5. Consider a Sell-to-Cover Strategy: If you receive RSUs and are concerned about the tax implications of holding the shares, you may choose a sell-to-cover strategy. By selling a portion of the shares, you can generate cash to pay the taxes without holding onto the entire stock position.
  6. Estimate Quarterly Payments: If you anticipate a substantial tax liability from your RSUs, consider making quarterly estimated tax payments to avoid penalties and interest. Work with your tax professional to determine the appropriate estimated payment amounts and deadlines.
  7. Stay Informed about Tax Laws: Keep up to date with changes in tax laws that may affect your RSUs. Tax regulations can change over time, so it’s essential to stay informed and adjust your planning strategy accordingly.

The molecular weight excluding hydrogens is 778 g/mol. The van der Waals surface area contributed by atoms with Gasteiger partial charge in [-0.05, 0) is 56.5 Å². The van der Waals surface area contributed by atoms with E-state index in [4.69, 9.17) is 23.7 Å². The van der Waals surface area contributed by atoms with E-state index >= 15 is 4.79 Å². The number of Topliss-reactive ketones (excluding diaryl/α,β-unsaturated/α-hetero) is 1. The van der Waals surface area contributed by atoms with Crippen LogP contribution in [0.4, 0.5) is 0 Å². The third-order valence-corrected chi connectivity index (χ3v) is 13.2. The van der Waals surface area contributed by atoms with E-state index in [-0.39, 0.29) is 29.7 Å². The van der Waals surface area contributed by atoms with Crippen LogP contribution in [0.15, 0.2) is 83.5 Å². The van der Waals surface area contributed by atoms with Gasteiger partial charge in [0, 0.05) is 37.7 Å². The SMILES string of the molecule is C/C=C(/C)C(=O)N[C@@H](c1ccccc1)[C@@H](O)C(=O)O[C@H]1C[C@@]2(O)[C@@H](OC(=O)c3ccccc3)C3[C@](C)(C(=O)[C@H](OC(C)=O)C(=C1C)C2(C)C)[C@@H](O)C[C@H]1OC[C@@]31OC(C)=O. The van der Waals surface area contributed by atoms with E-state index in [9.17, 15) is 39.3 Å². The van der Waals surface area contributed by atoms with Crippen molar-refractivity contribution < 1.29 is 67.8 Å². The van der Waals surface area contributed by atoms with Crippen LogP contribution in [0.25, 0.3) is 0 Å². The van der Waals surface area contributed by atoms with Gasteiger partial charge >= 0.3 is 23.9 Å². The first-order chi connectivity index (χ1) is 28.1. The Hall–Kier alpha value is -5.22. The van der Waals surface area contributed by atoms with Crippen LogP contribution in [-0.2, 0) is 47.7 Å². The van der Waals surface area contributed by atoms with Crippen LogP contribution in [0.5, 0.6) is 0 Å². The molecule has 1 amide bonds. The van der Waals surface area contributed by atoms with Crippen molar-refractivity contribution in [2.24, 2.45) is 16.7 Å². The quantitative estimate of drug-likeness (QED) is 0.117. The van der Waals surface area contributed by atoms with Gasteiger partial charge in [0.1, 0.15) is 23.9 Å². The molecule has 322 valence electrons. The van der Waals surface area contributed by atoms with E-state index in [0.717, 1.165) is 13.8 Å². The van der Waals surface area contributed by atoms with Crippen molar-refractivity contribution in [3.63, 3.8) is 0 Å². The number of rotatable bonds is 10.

8. Diversify Your Investments: If you have a significant portion of your net worth tied up in RSU’s, consider diversifying your investments to reduce risk. Selling a portion of your vested RSU’s and reinvesting the proceeds in a diversified portfolio can help manage risk and potentially reduce the impact of a single stock’s volatility.

Avoid Being A Sitting Duck For The IRS Next April

If you consistently owe the IRS money at tax time, and especially if you have RSU grants, it probably means you should be setting up quarterly estimates to eliminate a nasty tax bill come April.

Remember, RSU taxation can be complex, and the specifics may vary depending on your individual circumstances. Consulting with a tax professional and financial advisor is crucial to ensure you’re following the most suitable strategy for your unique situation. They can help you make informed decisions that align with your financial objectives and minimize your taxes.